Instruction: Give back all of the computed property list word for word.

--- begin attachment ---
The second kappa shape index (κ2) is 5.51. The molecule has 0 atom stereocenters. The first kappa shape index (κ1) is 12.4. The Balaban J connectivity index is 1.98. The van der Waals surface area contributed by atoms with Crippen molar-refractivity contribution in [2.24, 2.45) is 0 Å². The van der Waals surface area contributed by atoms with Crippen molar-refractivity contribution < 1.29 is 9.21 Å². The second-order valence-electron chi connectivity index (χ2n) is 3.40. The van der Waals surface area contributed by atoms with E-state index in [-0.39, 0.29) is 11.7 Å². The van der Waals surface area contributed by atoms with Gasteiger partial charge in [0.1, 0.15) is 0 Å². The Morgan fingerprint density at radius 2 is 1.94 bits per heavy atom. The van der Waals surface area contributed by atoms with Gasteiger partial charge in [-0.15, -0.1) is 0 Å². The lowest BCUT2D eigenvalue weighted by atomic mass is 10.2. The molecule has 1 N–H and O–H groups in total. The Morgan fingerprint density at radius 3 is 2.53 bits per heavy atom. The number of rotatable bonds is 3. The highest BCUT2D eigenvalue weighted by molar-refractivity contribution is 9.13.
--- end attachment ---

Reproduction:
The second kappa shape index (κ2) is 5.51. The molecule has 0 atom stereocenters. The first kappa shape index (κ1) is 12.4. The Balaban J connectivity index is 1.98. The van der Waals surface area contributed by atoms with Crippen molar-refractivity contribution in [2.24, 2.45) is 0 Å². The van der Waals surface area contributed by atoms with Crippen molar-refractivity contribution < 1.29 is 9.21 Å². The second-order valence-electron chi connectivity index (χ2n) is 3.40. The van der Waals surface area contributed by atoms with E-state index in [-0.39, 0.29) is 11.7 Å². The van der Waals surface area contributed by atoms with Gasteiger partial charge in [0.1, 0.15) is 0 Å². The Morgan fingerprint density at radius 2 is 1.94 bits per heavy atom. The van der Waals surface area contributed by atoms with Gasteiger partial charge in [-0.15, -0.1) is 0 Å². The lowest BCUT2D eigenvalue weighted by atomic mass is 10.2. The molecule has 1 N–H and O–H groups in total. The Morgan fingerprint density at radius 3 is 2.53 bits per heavy atom. The number of rotatable bonds is 3. The highest BCUT2D eigenvalue weighted by molar-refractivity contribution is 9.13.